A Turkish court has ordered the release of several retired naval commanders who were arrested for criticizing the government. The issue relates to a controversy within Turkey over a treaty regulating maritime traffic through Istanbul.
The court in the capital, Ankara, ruled on Monday that the 14 retired admirals were to be released, according to the Turkish news outlet Ahval.
Turkish police detained the 10 admirals on April 5. The arrests followed an open letter to the Turkish government from more than 100 former officers on the domestic debate on the 1936 Montreux Convention. This convention regulates naval traffic in Istanbul’s Bosporus Strait and the Black Sea, and the former officers are concerned Turkey may pull out of it. Due to the history of coup attempts in Turkey, the government saw the criticism as a threat.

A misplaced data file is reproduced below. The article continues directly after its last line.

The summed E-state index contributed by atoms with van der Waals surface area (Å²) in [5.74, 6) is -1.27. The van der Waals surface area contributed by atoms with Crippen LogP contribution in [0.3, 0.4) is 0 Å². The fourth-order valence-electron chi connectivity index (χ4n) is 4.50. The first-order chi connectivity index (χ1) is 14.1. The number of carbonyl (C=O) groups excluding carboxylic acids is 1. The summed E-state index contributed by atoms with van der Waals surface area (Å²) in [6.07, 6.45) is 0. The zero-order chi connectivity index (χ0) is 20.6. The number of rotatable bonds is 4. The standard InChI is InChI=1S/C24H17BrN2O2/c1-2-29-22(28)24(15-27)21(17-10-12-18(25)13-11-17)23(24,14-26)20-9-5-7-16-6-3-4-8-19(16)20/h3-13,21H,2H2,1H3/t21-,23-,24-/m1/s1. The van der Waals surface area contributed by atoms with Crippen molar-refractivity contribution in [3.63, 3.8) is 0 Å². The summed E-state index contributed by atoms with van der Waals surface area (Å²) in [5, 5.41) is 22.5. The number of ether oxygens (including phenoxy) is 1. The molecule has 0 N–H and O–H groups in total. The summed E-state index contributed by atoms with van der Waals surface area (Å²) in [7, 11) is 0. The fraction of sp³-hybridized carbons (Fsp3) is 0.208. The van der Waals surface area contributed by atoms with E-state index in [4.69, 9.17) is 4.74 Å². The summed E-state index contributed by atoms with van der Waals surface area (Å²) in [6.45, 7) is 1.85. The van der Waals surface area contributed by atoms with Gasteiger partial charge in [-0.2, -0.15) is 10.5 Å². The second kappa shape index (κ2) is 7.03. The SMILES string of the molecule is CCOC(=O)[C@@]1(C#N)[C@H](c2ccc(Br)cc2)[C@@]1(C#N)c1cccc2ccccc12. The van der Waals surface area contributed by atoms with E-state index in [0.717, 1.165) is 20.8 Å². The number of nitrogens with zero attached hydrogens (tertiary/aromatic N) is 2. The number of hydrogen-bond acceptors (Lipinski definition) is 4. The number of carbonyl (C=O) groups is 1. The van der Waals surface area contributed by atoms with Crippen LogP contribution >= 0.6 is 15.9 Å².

The court released the 10 admirals on probation. An additional four admirals who were initially required to report to court themselves due to their old age were also released on probation, according to Ahval.
The Montreux Convention gives Turkey sovereignty over the strategic Bosporus Strait that links Asia and Europe. It allows free passage of merchant ships but restricts military vessels.
The current debate began in late March when Turkish parliament speaker Mustafa Sentop said on television that Turkish President Recep Tayyip Erdogan had the authority to withdraw from the convention. Some observers viewed this as evidence that Erdogan sought to withdraw from the treaty in an effort to undo the legacy of the founder of modern Turkey, Kemal Ataturk. Erdogan’s Muslim conservatism contrasts with Ataturk’s secular brand of nationalism.